Restaurants & Bars

[Kuala Lumpur] Night Market Food Street at Wai Sek Kai, Pudu

klyeoh | May 6, 201501:56 AM     14

Whilst the hawker food stalls at Kuala Lumpur's Jalan Alor cater very much to the tourists and foreign visitors, local KL-lites make a beeline for Wai Sek Kai, a nickname given to the hawker food stalls which open from 6pm each evening at Jalan Sayur, off the ever-busy Jalan Pudu.

A whole selection of local eats - too much to savour all in one evening - can be found from the stalls lining both sides of Jalan Sayur. Among the notables are the Hakka noodles from Chun Kee (80-plus years of operation & counting), fried "chai tau kway" (radish cakes, fried with beansprouts, lard, eggs and preserved radish), KL-style curried noodles, "tong sui" (traditional Cantonese desserts), "lok-lok" (a local Chinese fondue), "chu chap choke" (Cantonese rice congee with pig's offal) and an absurdly popular fried chicken stall where the best-seller are, get this, deep-fried battered chicken breast *bones*!

There's also a rojak stall which sells the type of rojak which one finds in Singapore (e.g. Whampoa food centre on Balestier Road): toasted cuttlefish and tofu puffs, covered with slivered cucumbers and jicama, and slathered with dark rojak shrimp paste. It's perhaps the *only* place in KL where one can find this type of rojak.

Wai Sek Kai comes alive only after dark.

This pic taken at around 6pm when most stalls are just opening up, and the dinner crowds have yet to arrive. It is the *best* time to come, actually.

Hakka noodles from Chun Kee

Hakka noodles differ from their Cantonese counterpart (e.g. wanton noodles) in that soysauce or oyster sauce are not used in the dressing. The egg noodles are tossed in onion-scented pork lard. These are served with minced pork topping, and garnished with BBQ pork ("char-siew"), chopped scallions and blanched "choy sum" greens.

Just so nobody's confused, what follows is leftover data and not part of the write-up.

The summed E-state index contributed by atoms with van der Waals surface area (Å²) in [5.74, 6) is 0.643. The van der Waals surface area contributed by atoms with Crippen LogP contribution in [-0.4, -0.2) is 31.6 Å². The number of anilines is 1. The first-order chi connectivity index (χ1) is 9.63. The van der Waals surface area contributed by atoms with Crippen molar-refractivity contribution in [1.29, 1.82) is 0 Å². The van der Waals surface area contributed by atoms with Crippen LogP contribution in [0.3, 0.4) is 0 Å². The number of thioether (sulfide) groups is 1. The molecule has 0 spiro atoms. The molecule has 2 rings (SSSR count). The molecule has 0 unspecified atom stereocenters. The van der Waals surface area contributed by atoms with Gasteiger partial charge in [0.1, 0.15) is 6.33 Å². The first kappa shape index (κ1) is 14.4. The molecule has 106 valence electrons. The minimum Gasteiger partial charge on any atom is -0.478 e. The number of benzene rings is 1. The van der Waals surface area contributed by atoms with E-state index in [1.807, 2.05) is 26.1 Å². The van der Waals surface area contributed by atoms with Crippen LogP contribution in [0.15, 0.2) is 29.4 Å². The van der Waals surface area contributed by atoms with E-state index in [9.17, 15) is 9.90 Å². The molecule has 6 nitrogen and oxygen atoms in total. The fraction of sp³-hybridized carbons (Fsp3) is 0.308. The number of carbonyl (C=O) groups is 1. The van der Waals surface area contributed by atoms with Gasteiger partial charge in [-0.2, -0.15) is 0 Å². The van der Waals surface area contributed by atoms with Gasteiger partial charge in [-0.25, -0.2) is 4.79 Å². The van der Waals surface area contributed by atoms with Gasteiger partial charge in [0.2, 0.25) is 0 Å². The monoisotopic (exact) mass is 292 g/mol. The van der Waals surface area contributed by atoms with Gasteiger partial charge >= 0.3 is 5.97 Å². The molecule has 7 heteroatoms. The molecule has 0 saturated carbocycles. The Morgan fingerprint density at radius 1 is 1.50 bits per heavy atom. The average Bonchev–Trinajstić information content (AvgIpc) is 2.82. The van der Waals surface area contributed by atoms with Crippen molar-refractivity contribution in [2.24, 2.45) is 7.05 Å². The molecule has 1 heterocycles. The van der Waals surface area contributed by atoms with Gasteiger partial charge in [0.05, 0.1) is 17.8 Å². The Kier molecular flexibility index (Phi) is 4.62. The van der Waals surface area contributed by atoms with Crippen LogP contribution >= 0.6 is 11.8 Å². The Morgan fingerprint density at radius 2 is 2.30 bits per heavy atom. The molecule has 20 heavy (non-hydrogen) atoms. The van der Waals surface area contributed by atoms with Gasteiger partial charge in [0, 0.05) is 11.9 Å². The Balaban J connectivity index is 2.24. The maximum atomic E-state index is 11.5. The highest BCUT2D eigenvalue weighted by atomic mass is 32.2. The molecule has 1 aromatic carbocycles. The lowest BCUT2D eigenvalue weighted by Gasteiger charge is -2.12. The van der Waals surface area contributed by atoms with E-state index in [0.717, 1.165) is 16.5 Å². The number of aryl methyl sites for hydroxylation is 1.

Wanton dumplings in soup.

Accompanying the Hakka noodles would be a small bowl of clear consomme with pork-filled wanton dumplings. Hakka tastes tend to be blander than Cantonese or Hokkien ones, but there are condiments (light soysauce & pepper) provided on the tables.

Chun Kee Hakka noodle stall

The sign above mentioned Dapu ("Tai Bu"), a Hakka settlement in Meizhou County in Guangdong province, China, where the family who runs this stall descended from. They'd been operating here for over 80 years now.

Wooden chopsticks provided for Chun Kee's diners.

Chun Kee is located at the junction of Jalan Sayur and Jalan Pudu.

Chun Kee will be the first stall you encounter when you enter Wai Sek Kai from Jalan Pudu.

Shrimp fritters

These crisp-fried disks, studded with shell-on shrimps, were absolutely delicious. Served with a drizzle of sweet chilli sauce.

The shrimp fritter stall is located in front of Chun Kee.

"Chu Chap Choke" - Cantonese rice congee with pig's spare parts

One of my all-time fave eats - Cantonese rice congee has a smooth, almost-gluey consistency and subtly delicious flavour which differentiate it from the grainy Teochew and blander Hokkien renditions.
The version here has the obligatory roasted pig's intestines (to-die for!), soft-boiled intestines, pig's liver, kidney and slivers of tender, marinated pork. Crisp-fried rice vermicelli topping provides an additional textural dimension, and chopped green scallions gave a slight astringent bite. Add a generous dash of white pepper and some light soysauce - it's the perfect meal-in-a-bowl.

"Chu Chap Choke" stall

This used to be one of the mainstay Cantonese staple hawker foods, but surprisingly difficult to find even in this largely-Cantonese city these days.

One thing to note - seating is *not* exactly free-for-all: certain tables are allocated to each stall and, unless, you patronise that stall, you can't occupy the tables in "its area". Do check with the respective stalls. But come early, and you won't have a problem getting a seat.

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